Once inside the national park, the road conditions improved and driving between the spectacular highlights of Echidna Chasm in the north of the park and Cathedral Gorge and the beehives of the south was much easier and more comfortable.

Roads in good condition

Cape Leveque Road - reducing tyre pressures

Letting air out of the tyres on the Cape Leveque Road

In contrast, the Cape Leveque road was in very good condition. I remembered this road from our previous trip as the worst set of corrugations for around 100 kilometres that we had ever driven on. Not so this time – there were some rough patches of course – but a much more comfortable drive overall.

The Windjana Gorge, Tunnel Creek road was another that was a comfortable drive. Due to unexpected circumstances, John and I were on this road returning to Windjana camp ground from Tunnel Creek as the sun was setting. While we are always careful on unmade roads, the only concern that we had to watch out for were the wallabies as they came out to forage. The road was very good.


Tunnel Creek is an unusual experience and requires a torch and shoes for walking across rocks and through the permanent pools of the creek. The tunnel is 750 metres long and pitch dark, hence the need for a torch. Approximately half way along, the roof has collapsed, allowing daylight into the dark interior. At one stage the tunnel was the hideout of the Aboriginal freedom fighter, Jandamarra.

It is surprising what can be found in Tunnel Creek after an adventurous rock scramble to find the entrance. Stalactites can be found in alcoves and adorning some walls, bats might be spotted and we spotted the red eye shine of freshwater crocodiles under one of the small waterfalls.

At the end, the creek flows out of the tunnel to be fringed by trees as it meanders through the range. From here the adventurous have to walk back through the tunnel, re-emerging into the daylight to scramble over the rocks once more to return to the car park. It was at this spot that John and I disturbed a snake, which moved too quickly for a positive sighting to get out of our way!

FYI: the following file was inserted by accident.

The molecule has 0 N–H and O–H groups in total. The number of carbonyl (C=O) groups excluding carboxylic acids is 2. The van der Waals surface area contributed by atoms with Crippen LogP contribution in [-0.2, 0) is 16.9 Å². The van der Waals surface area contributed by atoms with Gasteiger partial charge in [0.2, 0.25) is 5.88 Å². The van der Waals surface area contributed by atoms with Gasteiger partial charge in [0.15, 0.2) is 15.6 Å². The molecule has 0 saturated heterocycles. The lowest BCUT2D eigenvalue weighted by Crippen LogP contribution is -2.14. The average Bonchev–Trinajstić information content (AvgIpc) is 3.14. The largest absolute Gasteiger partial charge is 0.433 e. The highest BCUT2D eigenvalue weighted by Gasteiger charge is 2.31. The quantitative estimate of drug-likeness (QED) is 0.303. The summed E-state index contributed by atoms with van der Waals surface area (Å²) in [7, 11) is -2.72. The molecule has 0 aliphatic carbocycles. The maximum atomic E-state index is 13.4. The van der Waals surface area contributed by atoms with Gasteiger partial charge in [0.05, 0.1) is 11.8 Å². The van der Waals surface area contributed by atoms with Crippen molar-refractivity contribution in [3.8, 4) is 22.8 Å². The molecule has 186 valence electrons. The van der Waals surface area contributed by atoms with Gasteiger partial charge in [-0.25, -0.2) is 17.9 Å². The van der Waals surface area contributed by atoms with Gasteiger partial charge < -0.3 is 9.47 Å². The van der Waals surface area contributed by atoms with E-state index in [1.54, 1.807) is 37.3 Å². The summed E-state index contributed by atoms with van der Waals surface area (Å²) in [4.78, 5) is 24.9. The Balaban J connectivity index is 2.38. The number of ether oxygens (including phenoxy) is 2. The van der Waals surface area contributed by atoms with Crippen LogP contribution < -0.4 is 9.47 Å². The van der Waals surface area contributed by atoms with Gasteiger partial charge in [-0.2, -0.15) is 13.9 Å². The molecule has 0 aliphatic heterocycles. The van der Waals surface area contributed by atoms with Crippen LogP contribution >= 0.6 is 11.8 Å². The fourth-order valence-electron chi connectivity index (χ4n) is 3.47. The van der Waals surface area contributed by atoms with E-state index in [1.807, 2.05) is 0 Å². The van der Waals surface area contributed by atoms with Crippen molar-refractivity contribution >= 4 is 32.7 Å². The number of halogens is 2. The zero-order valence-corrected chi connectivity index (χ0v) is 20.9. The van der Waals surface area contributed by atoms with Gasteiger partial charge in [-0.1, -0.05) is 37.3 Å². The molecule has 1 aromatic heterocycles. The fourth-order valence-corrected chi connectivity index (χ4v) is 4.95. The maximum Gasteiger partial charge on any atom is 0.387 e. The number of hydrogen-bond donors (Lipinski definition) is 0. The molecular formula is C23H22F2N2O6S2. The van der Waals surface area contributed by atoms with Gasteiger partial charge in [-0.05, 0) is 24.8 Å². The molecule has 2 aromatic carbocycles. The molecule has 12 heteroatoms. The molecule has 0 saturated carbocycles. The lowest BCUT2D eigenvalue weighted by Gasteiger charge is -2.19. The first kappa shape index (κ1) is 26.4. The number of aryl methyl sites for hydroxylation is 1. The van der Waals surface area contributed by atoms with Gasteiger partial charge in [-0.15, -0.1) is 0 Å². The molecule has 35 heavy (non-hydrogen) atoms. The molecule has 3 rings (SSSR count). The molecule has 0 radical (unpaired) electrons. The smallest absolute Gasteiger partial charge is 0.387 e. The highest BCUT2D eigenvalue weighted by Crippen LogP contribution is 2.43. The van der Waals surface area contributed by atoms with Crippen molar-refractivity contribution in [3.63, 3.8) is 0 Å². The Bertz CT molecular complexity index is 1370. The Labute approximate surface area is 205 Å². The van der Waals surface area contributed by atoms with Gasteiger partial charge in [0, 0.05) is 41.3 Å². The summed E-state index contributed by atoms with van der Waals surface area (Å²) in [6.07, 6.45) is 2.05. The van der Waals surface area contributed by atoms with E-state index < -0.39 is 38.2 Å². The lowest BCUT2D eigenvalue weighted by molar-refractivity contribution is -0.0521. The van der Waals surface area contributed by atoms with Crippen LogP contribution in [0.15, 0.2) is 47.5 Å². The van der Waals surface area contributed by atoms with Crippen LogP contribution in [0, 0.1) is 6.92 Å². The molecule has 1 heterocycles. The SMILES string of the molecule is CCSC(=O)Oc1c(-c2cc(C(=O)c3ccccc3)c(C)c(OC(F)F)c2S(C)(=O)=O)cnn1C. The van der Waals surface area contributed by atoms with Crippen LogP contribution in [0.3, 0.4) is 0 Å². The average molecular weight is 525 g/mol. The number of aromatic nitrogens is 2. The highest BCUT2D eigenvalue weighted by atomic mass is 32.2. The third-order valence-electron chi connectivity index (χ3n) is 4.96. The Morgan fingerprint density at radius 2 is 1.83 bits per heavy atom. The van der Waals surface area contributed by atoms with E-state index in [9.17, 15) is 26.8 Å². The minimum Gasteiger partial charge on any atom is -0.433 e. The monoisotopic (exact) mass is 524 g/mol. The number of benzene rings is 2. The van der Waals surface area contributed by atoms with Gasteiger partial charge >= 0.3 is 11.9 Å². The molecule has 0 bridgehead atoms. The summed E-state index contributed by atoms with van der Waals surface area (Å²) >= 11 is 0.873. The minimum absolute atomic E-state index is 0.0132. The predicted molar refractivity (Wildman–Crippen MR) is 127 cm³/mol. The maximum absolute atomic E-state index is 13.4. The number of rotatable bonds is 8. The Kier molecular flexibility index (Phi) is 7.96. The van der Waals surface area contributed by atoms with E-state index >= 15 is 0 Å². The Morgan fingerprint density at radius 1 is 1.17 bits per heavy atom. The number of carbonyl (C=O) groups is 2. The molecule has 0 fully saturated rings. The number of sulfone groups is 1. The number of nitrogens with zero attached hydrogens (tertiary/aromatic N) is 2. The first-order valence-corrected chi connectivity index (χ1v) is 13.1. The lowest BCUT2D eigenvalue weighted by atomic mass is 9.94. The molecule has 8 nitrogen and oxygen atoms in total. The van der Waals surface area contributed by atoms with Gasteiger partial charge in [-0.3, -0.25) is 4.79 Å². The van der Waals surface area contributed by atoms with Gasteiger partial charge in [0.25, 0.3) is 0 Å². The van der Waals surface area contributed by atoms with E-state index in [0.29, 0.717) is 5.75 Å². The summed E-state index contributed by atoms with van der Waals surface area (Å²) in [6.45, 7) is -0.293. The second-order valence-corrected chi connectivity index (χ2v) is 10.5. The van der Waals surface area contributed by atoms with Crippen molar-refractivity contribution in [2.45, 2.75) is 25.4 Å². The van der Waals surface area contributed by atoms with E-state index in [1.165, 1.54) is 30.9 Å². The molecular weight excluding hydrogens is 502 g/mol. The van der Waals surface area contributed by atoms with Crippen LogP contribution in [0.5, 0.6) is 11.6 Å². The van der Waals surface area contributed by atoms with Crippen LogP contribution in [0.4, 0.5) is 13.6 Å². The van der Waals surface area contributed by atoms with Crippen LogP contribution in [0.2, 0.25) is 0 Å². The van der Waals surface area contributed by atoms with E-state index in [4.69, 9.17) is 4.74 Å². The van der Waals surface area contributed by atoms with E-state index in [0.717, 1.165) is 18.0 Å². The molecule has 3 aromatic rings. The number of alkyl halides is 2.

Cadjeput Waterhole, Mornington Station

Cadjeput Waterhole on Mornington Station

Another road that was very pleasant to drive on was the access road to Mornington Wilderness Camp. The road follows the eastern edge of the King Leopold Ranges, with peaks lining the landscape, with dry creek beds and boab trees amongst the grassy plains. A long drive of over 80 kilometres, it was a pleasurable and easy drive.

Finally …

Be prepared for road conditions to change with each season, what was good in one year might suffer serious damage over the next wet season. It is wise to have your vehicle in tip top condition, lower tyre pressures when driving on unmade roads, find out road conditions from local sources and visitor information centres, talk to other travellers who have used the roads and drive carefully. You can see the Kimberley beauty highlights in our DVD Lure of the Kimberley.